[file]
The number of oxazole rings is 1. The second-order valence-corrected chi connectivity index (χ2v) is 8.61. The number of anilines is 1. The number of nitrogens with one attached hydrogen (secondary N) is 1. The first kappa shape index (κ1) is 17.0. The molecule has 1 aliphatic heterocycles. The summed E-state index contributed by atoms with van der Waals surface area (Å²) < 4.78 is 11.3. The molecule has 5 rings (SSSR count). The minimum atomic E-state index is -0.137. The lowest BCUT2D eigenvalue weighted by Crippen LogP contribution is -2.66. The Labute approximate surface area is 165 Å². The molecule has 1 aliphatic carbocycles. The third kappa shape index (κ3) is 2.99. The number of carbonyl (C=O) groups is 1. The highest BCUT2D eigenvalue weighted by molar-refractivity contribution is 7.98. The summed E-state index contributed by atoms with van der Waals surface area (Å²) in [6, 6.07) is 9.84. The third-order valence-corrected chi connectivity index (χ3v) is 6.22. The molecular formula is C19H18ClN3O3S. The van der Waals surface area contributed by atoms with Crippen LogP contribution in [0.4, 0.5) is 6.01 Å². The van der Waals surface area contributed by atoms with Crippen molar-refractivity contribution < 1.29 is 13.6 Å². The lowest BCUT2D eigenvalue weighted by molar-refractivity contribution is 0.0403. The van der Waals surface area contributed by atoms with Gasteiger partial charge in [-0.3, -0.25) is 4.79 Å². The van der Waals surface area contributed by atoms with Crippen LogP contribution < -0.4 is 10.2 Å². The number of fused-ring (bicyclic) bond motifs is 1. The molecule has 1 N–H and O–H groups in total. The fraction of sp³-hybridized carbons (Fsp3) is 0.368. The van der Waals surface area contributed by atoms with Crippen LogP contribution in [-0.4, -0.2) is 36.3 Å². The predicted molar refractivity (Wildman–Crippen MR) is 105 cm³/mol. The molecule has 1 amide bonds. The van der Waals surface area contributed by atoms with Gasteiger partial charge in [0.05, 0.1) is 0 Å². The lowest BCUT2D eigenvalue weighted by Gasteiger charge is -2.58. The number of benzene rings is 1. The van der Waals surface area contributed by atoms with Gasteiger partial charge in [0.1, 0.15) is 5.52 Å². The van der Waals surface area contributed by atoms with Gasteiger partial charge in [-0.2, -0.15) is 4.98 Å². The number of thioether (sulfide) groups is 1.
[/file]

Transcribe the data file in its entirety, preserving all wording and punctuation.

The number of oxazole rings is 1. The second-order valence-corrected chi connectivity index (χ2v) is 8.61. The number of anilines is 1. The number of nitrogens with one attached hydrogen (secondary N) is 1. The first kappa shape index (κ1) is 17.0. The molecule has 1 aliphatic heterocycles. The summed E-state index contributed by atoms with van der Waals surface area (Å²) < 4.78 is 11.3. The molecule has 5 rings (SSSR count). The minimum atomic E-state index is -0.137. The lowest BCUT2D eigenvalue weighted by Crippen LogP contribution is -2.66. The Labute approximate surface area is 165 Å². The molecule has 1 aliphatic carbocycles. The third kappa shape index (κ3) is 2.99. The number of carbonyl (C=O) groups is 1. The highest BCUT2D eigenvalue weighted by molar-refractivity contribution is 7.98. The summed E-state index contributed by atoms with van der Waals surface area (Å²) in [6, 6.07) is 9.84. The third-order valence-corrected chi connectivity index (χ3v) is 6.22. The molecular formula is C19H18ClN3O3S. The van der Waals surface area contributed by atoms with Crippen LogP contribution in [0.4, 0.5) is 6.01 Å². The van der Waals surface area contributed by atoms with Crippen molar-refractivity contribution < 1.29 is 13.6 Å². The lowest BCUT2D eigenvalue weighted by molar-refractivity contribution is 0.0403. The van der Waals surface area contributed by atoms with Gasteiger partial charge in [-0.3, -0.25) is 4.79 Å². The van der Waals surface area contributed by atoms with Crippen LogP contribution < -0.4 is 10.2 Å². The number of fused-ring (bicyclic) bond motifs is 1. The molecule has 1 N–H and O–H groups in total. The fraction of sp³-hybridized carbons (Fsp3) is 0.368. The van der Waals surface area contributed by atoms with Crippen LogP contribution in [-0.4, -0.2) is 36.3 Å². The predicted molar refractivity (Wildman–Crippen MR) is 105 cm³/mol. The molecule has 1 amide bonds. The van der Waals surface area contributed by atoms with Gasteiger partial charge in [0.05, 0.1) is 0 Å². The lowest BCUT2D eigenvalue weighted by Gasteiger charge is -2.58. The number of benzene rings is 1. The van der Waals surface area contributed by atoms with Gasteiger partial charge in [0.1, 0.15) is 5.52 Å². The van der Waals surface area contributed by atoms with Gasteiger partial charge in [-0.2, -0.15) is 4.98 Å². The number of thioether (sulfide) groups is 1.